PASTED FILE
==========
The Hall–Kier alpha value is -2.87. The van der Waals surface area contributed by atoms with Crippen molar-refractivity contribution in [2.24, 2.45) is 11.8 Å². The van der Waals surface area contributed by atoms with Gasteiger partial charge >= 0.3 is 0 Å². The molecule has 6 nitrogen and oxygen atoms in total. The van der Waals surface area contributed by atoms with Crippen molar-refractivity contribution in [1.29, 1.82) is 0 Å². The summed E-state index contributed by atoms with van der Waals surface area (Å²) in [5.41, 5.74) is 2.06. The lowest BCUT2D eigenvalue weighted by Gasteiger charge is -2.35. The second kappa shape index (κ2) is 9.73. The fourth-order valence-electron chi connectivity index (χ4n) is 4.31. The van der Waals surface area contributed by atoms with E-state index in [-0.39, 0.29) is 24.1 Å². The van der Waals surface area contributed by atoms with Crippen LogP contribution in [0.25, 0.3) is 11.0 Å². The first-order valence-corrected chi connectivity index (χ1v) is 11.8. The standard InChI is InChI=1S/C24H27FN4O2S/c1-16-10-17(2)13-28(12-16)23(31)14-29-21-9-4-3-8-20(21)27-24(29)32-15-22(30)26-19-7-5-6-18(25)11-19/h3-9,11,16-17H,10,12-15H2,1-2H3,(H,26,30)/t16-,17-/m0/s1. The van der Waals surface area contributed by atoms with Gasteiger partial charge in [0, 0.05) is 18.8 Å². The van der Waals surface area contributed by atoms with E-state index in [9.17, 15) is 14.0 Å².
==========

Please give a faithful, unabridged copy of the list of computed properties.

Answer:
The Hall–Kier alpha value is -2.87. The van der Waals surface area contributed by atoms with Crippen molar-refractivity contribution in [2.24, 2.45) is 11.8 Å². The van der Waals surface area contributed by atoms with Gasteiger partial charge >= 0.3 is 0 Å². The molecule has 6 nitrogen and oxygen atoms in total. The van der Waals surface area contributed by atoms with Crippen molar-refractivity contribution in [1.29, 1.82) is 0 Å². The summed E-state index contributed by atoms with van der Waals surface area (Å²) in [5.41, 5.74) is 2.06. The lowest BCUT2D eigenvalue weighted by Gasteiger charge is -2.35. The second kappa shape index (κ2) is 9.73. The fourth-order valence-electron chi connectivity index (χ4n) is 4.31. The van der Waals surface area contributed by atoms with E-state index in [-0.39, 0.29) is 24.1 Å². The van der Waals surface area contributed by atoms with Crippen LogP contribution in [0.25, 0.3) is 11.0 Å². The first-order valence-corrected chi connectivity index (χ1v) is 11.8. The standard InChI is InChI=1S/C24H27FN4O2S/c1-16-10-17(2)13-28(12-16)23(31)14-29-21-9-4-3-8-20(21)27-24(29)32-15-22(30)26-19-7-5-6-18(25)11-19/h3-9,11,16-17H,10,12-15H2,1-2H3,(H,26,30)/t16-,17-/m0/s1. The van der Waals surface area contributed by atoms with Gasteiger partial charge in [0, 0.05) is 18.8 Å². The van der Waals surface area contributed by atoms with E-state index in [9.17, 15) is 14.0 Å².